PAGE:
The World Bank approved a US$296.7 million grant May 29 to the Democratic Republic of Congo (DRC) for rehabilitation of the Inga hydroelectric complex on the Congo River.
Currently, the 350-MW Inga 1 and 1,424-MW Inga 2 hydro plants produce a total of only 500 MW due to lack of maintenance. The plants are the keystone of a proposal by DRC and its neighbors to invest up to US$40 billion to expand the Inga complex to a target capacity of 40,000 MW. (HNN 4/16/07)
The World Bank said its grant will increase availability and reliability of low-cost and environmentally friendly electricity in the DRC and elsewhere in Africa. The money is to help pay for rehabilitation of the hydro plants, construction of a second transmission line to DRC capital Kinshasa, and rehabilitation and extension of the distribution network in Kinshasa.
The bank said the first component of the approved project requires a total of US$226.7 million, partly provided by other sources, for rehabilitation of the hydro facilities. The rehabilitation involves civil work on the intake canal to improve flow through the plant, and rehabilitation of hydroelectric turbines and other facilities to expand operational capacity of Inga 1 and 2.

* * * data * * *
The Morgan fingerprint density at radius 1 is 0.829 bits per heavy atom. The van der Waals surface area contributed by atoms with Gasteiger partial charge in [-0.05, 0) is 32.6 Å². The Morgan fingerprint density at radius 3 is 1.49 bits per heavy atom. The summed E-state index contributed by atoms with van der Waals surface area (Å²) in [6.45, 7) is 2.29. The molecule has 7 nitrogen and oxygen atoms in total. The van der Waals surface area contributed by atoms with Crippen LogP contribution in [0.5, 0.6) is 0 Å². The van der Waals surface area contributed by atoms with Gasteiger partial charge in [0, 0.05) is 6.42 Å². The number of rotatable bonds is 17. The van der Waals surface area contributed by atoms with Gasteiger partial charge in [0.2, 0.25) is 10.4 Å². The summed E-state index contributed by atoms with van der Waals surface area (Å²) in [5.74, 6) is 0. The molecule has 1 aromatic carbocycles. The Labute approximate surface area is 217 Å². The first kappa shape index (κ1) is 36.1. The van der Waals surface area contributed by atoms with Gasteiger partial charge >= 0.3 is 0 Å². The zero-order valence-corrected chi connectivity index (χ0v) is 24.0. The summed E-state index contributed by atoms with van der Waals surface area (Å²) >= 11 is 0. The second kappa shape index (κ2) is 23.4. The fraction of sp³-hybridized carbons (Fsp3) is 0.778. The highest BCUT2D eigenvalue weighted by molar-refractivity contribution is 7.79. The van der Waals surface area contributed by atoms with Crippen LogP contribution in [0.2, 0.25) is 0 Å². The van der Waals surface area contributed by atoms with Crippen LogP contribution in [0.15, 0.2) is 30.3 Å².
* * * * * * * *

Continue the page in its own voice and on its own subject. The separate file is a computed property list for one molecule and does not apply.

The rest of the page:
MagEnergy Inc., a unit of Canadian magnesium producer MagIndustries Corp., currently is leading emergency refurbishment of generating units of Inga 2, in partnership with national utility Societe Nationale d’Electricite (SNEL) and Industrial Development Corp. of South Africa. (HNN 3/21/07) In March, MagEnergy announced the success extraction of a 460-ton turbine rotor in a major step toward emergency rehabilitation.
The bank said the second component of the project, to cost US$93.8 million from co-financing, involves construction of a 400-kilovolt transmission line from Inga to Kinshasa, complementing an existing 220-kV line. The third component, to cost US$88.5 million expected to come from the African Development Bank, is to expand and strengthen distribution in Kinshasa and extension of the grid into surrounding unelectrified areas.
The fourth and fifth components of the project, costing US$90 million, are to strengthen national utility SNEL and electricity sector regulation.
In April, the DRC said it anticipates additional tendering for rehabilitation and expansion of Inga when it receives the World Bank funds. At that time it said it would be pre-qualifying bidders for rehabilitation of Inga 1 and 2 turbines, and for construction of the Inga-Kinshasa transmission line.
Prospective bidders seeking additional information were invited to contact Daniel Pembele, Coordonateur de l’Unite de Preparation du Projet, Ave. Colonel Mondjiba No. 372, Kinshasa � Gombe, Congo, Republique Democratique; (243) 81-7005919; E-mail: firstname.lastname@example.org.